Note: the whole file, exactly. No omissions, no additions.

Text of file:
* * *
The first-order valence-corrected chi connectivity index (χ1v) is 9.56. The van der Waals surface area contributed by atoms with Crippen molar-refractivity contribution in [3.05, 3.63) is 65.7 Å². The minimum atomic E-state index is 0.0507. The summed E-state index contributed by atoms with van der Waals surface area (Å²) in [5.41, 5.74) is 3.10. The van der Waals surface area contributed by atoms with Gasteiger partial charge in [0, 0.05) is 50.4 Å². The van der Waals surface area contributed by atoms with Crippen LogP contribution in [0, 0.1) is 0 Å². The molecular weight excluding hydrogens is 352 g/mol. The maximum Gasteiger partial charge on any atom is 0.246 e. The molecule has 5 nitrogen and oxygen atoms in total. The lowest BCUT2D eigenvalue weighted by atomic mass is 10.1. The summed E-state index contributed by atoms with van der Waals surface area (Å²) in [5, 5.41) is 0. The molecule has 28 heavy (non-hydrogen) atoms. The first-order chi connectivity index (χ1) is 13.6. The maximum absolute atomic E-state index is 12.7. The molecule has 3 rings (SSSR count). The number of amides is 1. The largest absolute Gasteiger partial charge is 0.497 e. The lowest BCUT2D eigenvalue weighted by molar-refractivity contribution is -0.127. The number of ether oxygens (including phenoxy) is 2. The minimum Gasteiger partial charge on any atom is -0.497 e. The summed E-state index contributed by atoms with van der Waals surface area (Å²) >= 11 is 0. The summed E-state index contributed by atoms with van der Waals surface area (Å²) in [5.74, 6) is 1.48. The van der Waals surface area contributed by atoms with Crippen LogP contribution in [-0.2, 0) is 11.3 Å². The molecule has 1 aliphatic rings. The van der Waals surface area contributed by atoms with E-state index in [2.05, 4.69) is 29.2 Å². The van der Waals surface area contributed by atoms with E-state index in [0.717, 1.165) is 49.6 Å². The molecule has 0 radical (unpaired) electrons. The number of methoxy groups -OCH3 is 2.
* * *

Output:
The first-order valence-corrected chi connectivity index (χ1v) is 9.56. The van der Waals surface area contributed by atoms with Crippen molar-refractivity contribution in [3.05, 3.63) is 65.7 Å². The minimum atomic E-state index is 0.0507. The summed E-state index contributed by atoms with van der Waals surface area (Å²) in [5.41, 5.74) is 3.10. The van der Waals surface area contributed by atoms with Gasteiger partial charge in [0, 0.05) is 50.4 Å². The van der Waals surface area contributed by atoms with Crippen LogP contribution in [0, 0.1) is 0 Å². The molecular weight excluding hydrogens is 352 g/mol. The maximum Gasteiger partial charge on any atom is 0.246 e. The molecule has 5 nitrogen and oxygen atoms in total. The lowest BCUT2D eigenvalue weighted by atomic mass is 10.1. The summed E-state index contributed by atoms with van der Waals surface area (Å²) in [5, 5.41) is 0. The molecule has 28 heavy (non-hydrogen) atoms. The first-order chi connectivity index (χ1) is 13.6. The maximum absolute atomic E-state index is 12.7. The molecule has 3 rings (SSSR count). The number of amides is 1. The largest absolute Gasteiger partial charge is 0.497 e. The lowest BCUT2D eigenvalue weighted by molar-refractivity contribution is -0.127. The number of ether oxygens (including phenoxy) is 2. The minimum Gasteiger partial charge on any atom is -0.497 e. The summed E-state index contributed by atoms with van der Waals surface area (Å²) >= 11 is 0. The summed E-state index contributed by atoms with van der Waals surface area (Å²) in [5.74, 6) is 1.48. The van der Waals surface area contributed by atoms with Crippen LogP contribution in [-0.2, 0) is 11.3 Å². The molecule has 1 aliphatic rings. The van der Waals surface area contributed by atoms with E-state index in [2.05, 4.69) is 29.2 Å². The van der Waals surface area contributed by atoms with E-state index in [0.717, 1.165) is 49.6 Å². The molecule has 0 radical (unpaired) electrons. The number of methoxy groups -OCH3 is 2.